Whitehorse Connects adapts
During a time that has been tumultuous and challenging for many, it is incredibly important to acknowledge and see those who are extremely marginalized and already face many barriers to connecting to services.
Many people who would usually attend Whitehorse Connects this past May were not able to gather due to the restrictions in response to COVID 19. As one of the coordinators of Whitehorse Connects, it was important to figure out how to support people at a time when services were becoming more and more limited.
Whitehorse Connects is an opportunity for those who are homeless, living in poverty or among the working poor to come together on a given day for a range of health and human services they may not otherwise access. It is about building ties and community. The Yukon Anti-Poverty Coalition (YAPC) spearheads this initiative, but the broader community is responsible for its evolving scope and continued success. Previous Connects days have included live music, food, haircuts, foot care, immunization, healing touch, access to internet, portraits, minor clothing repair and nursing outreach. Generally held at the Kwanlin Dün Cultural Centre, we often welcome more than 200 people for a meal in a welcoming atmosphere.
As our May Whitehorse Connects was cancelled due to the pandemic, we had to adapt and change the way we delivered the day. In partnership with Inclusion Yukon and with input from people who have attended Connects in the past, we tried a virtual Connects in May. The chance to visit and see familiar faces was a highlight.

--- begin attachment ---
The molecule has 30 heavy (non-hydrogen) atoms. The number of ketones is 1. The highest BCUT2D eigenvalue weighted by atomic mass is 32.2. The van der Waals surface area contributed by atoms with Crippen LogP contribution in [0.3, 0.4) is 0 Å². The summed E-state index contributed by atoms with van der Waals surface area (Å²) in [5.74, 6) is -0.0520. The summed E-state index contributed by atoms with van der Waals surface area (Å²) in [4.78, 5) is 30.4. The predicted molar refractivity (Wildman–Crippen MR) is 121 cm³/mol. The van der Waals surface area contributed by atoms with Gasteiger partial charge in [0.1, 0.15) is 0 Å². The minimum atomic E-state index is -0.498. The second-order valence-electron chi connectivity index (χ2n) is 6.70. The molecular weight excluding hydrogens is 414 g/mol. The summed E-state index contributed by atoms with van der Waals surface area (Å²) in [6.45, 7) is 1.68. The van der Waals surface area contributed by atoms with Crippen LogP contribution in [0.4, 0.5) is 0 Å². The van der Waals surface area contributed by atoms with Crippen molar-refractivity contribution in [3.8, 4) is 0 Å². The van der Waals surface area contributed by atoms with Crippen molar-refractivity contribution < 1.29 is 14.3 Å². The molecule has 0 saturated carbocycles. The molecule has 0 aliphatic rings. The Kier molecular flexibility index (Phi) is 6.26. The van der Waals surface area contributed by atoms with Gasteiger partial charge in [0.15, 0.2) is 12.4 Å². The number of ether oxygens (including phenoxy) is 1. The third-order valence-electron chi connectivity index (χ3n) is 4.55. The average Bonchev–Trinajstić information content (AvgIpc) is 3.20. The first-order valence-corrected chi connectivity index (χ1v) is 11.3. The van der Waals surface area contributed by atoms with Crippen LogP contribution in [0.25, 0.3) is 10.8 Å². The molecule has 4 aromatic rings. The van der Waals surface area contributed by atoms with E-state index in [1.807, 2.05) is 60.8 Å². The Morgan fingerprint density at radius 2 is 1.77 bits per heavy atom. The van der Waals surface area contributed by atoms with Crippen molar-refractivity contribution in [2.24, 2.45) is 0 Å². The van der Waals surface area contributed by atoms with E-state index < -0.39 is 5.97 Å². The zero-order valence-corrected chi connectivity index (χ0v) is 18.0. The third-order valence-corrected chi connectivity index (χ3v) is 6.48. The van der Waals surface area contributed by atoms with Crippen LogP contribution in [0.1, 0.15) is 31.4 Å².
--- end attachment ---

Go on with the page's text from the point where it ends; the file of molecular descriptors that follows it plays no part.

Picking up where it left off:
In June we expanded virtual Connects to a Mini Connects Day where six NGO service providers offered service and support for their clients following COVID protocols and physical distancing. We were able to connect, enjoy some food, provide computer and internet access and share lots of laughs.
Through this “mini” event we saw first-hand that accessible services are needed more than ever. People need support accessing those services and navigating the new systems that have been created due to COVID–19. We learned how important support is to those struggling during the pandemic when vulnerability is increased.
The need for connection is essential. Just because we have to be doing things differently does not mean that we should not do them. These times call for innovation and creative problem solving to ensure that those in our community who are most vulnerable are not isolated and are well supported.
Many thanks to all those who attended, hosted or made in-kind donations to Mini Connects. We look forward to the next one!
Coordinator, Whitehorse Connects
Not the time for COVID-19 in editorial cartoons, reader says
I was shocked and disgusted with the cartoon depicting the COVID roulette wheel and “Place your bets, folks. Who’s gonna get it first?” in (the Aug. 14) paper. In such anxious and troublesome times, to mock such a serious concern is in questionable taste at best and plain stupid really. And the winner is? Billy’s grandma. Susan’s mom. Josh’s teacher.
Shame on you Wyatt.